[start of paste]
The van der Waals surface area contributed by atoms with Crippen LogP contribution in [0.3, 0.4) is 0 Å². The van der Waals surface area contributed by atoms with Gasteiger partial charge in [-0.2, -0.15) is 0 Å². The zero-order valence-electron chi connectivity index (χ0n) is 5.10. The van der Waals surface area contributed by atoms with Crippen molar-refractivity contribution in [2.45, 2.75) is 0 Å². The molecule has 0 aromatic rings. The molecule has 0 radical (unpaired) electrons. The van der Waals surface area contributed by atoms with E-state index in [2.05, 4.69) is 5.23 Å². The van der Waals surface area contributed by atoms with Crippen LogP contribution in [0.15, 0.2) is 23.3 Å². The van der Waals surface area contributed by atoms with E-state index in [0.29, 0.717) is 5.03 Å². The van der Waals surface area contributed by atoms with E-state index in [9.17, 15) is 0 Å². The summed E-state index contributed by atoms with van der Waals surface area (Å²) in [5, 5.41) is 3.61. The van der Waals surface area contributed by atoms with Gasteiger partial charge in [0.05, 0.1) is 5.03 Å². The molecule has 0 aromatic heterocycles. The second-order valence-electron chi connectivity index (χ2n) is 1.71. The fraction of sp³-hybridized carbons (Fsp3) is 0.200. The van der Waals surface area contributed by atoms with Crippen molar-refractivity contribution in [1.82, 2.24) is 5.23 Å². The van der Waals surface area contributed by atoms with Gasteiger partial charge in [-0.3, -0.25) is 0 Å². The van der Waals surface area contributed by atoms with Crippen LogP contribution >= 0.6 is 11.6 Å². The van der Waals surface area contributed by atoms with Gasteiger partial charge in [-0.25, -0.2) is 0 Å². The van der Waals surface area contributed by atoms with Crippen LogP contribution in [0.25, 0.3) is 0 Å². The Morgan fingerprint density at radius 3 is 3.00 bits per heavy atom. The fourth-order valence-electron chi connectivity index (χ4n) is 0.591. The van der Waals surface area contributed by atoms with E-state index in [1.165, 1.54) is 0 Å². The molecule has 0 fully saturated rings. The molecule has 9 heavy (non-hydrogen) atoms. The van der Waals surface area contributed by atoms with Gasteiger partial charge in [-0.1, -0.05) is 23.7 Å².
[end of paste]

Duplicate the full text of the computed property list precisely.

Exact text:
The van der Waals surface area contributed by atoms with Crippen LogP contribution in [0.3, 0.4) is 0 Å². The van der Waals surface area contributed by atoms with Gasteiger partial charge in [-0.2, -0.15) is 0 Å². The zero-order valence-electron chi connectivity index (χ0n) is 5.10. The van der Waals surface area contributed by atoms with Crippen molar-refractivity contribution in [2.45, 2.75) is 0 Å². The molecule has 0 aromatic rings. The molecule has 0 radical (unpaired) electrons. The van der Waals surface area contributed by atoms with E-state index in [2.05, 4.69) is 5.23 Å². The van der Waals surface area contributed by atoms with Crippen LogP contribution in [0.15, 0.2) is 23.3 Å². The van der Waals surface area contributed by atoms with E-state index in [0.29, 0.717) is 5.03 Å². The van der Waals surface area contributed by atoms with E-state index in [9.17, 15) is 0 Å². The summed E-state index contributed by atoms with van der Waals surface area (Å²) in [5, 5.41) is 3.61. The van der Waals surface area contributed by atoms with Gasteiger partial charge in [0.05, 0.1) is 5.03 Å². The molecule has 0 aromatic heterocycles. The second-order valence-electron chi connectivity index (χ2n) is 1.71. The fraction of sp³-hybridized carbons (Fsp3) is 0.200. The van der Waals surface area contributed by atoms with Crippen molar-refractivity contribution in [1.82, 2.24) is 5.23 Å². The van der Waals surface area contributed by atoms with Gasteiger partial charge in [-0.3, -0.25) is 0 Å². The van der Waals surface area contributed by atoms with Crippen LogP contribution >= 0.6 is 11.6 Å². The van der Waals surface area contributed by atoms with Gasteiger partial charge in [-0.25, -0.2) is 0 Å². The van der Waals surface area contributed by atoms with Crippen LogP contribution in [0.25, 0.3) is 0 Å². The Morgan fingerprint density at radius 3 is 3.00 bits per heavy atom. The fourth-order valence-electron chi connectivity index (χ4n) is 0.591. The van der Waals surface area contributed by atoms with E-state index in [1.165, 1.54) is 0 Å². The molecule has 0 fully saturated rings. The molecule has 9 heavy (non-hydrogen) atoms. The van der Waals surface area contributed by atoms with Gasteiger partial charge in [-0.1, -0.05) is 23.7 Å².